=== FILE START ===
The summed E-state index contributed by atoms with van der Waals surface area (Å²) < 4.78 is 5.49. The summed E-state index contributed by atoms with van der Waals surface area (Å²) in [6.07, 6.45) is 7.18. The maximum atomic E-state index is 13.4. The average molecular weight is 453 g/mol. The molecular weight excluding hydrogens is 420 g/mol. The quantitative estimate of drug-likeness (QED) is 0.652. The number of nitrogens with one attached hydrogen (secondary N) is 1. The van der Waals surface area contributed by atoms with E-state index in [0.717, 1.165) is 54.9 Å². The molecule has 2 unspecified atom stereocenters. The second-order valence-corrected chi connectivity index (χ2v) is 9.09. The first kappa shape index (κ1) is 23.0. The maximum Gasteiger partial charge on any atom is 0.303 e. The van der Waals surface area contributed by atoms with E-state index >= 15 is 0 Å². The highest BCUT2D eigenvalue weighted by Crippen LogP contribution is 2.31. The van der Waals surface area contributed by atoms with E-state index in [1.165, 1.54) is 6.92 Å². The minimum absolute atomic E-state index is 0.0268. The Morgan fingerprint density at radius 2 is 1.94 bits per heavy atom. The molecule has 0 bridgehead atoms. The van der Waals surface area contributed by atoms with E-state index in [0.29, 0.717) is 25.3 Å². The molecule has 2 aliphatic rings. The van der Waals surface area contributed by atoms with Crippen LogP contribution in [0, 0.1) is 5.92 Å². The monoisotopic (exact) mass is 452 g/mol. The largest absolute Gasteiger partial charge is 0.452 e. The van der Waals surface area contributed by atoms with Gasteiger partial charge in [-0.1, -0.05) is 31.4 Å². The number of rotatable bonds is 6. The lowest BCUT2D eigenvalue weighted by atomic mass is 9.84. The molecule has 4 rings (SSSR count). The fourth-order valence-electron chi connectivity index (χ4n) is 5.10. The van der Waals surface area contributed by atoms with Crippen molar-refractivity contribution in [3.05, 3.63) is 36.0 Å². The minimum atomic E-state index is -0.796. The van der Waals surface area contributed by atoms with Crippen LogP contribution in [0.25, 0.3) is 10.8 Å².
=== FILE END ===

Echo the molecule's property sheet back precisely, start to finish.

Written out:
The summed E-state index contributed by atoms with van der Waals surface area (Å²) < 4.78 is 5.49. The summed E-state index contributed by atoms with van der Waals surface area (Å²) in [6.07, 6.45) is 7.18. The maximum atomic E-state index is 13.4. The average molecular weight is 453 g/mol. The molecular weight excluding hydrogens is 420 g/mol. The quantitative estimate of drug-likeness (QED) is 0.652. The number of nitrogens with one attached hydrogen (secondary N) is 1. The van der Waals surface area contributed by atoms with E-state index in [0.717, 1.165) is 54.9 Å². The molecule has 2 unspecified atom stereocenters. The second-order valence-corrected chi connectivity index (χ2v) is 9.09. The first kappa shape index (κ1) is 23.0. The maximum Gasteiger partial charge on any atom is 0.303 e. The van der Waals surface area contributed by atoms with E-state index >= 15 is 0 Å². The highest BCUT2D eigenvalue weighted by Crippen LogP contribution is 2.31. The van der Waals surface area contributed by atoms with E-state index in [1.165, 1.54) is 6.92 Å². The minimum absolute atomic E-state index is 0.0268. The Morgan fingerprint density at radius 2 is 1.94 bits per heavy atom. The molecule has 0 bridgehead atoms. The van der Waals surface area contributed by atoms with E-state index in [0.29, 0.717) is 25.3 Å². The molecule has 2 aliphatic rings. The van der Waals surface area contributed by atoms with Crippen LogP contribution in [0, 0.1) is 5.92 Å². The monoisotopic (exact) mass is 452 g/mol. The largest absolute Gasteiger partial charge is 0.452 e. The van der Waals surface area contributed by atoms with Gasteiger partial charge in [-0.1, -0.05) is 31.4 Å². The number of rotatable bonds is 6. The lowest BCUT2D eigenvalue weighted by atomic mass is 9.84. The molecule has 4 rings (SSSR count). The fourth-order valence-electron chi connectivity index (χ4n) is 5.10. The van der Waals surface area contributed by atoms with Crippen molar-refractivity contribution in [3.05, 3.63) is 36.0 Å². The minimum atomic E-state index is -0.796. The van der Waals surface area contributed by atoms with Crippen LogP contribution in [0.25, 0.3) is 10.8 Å².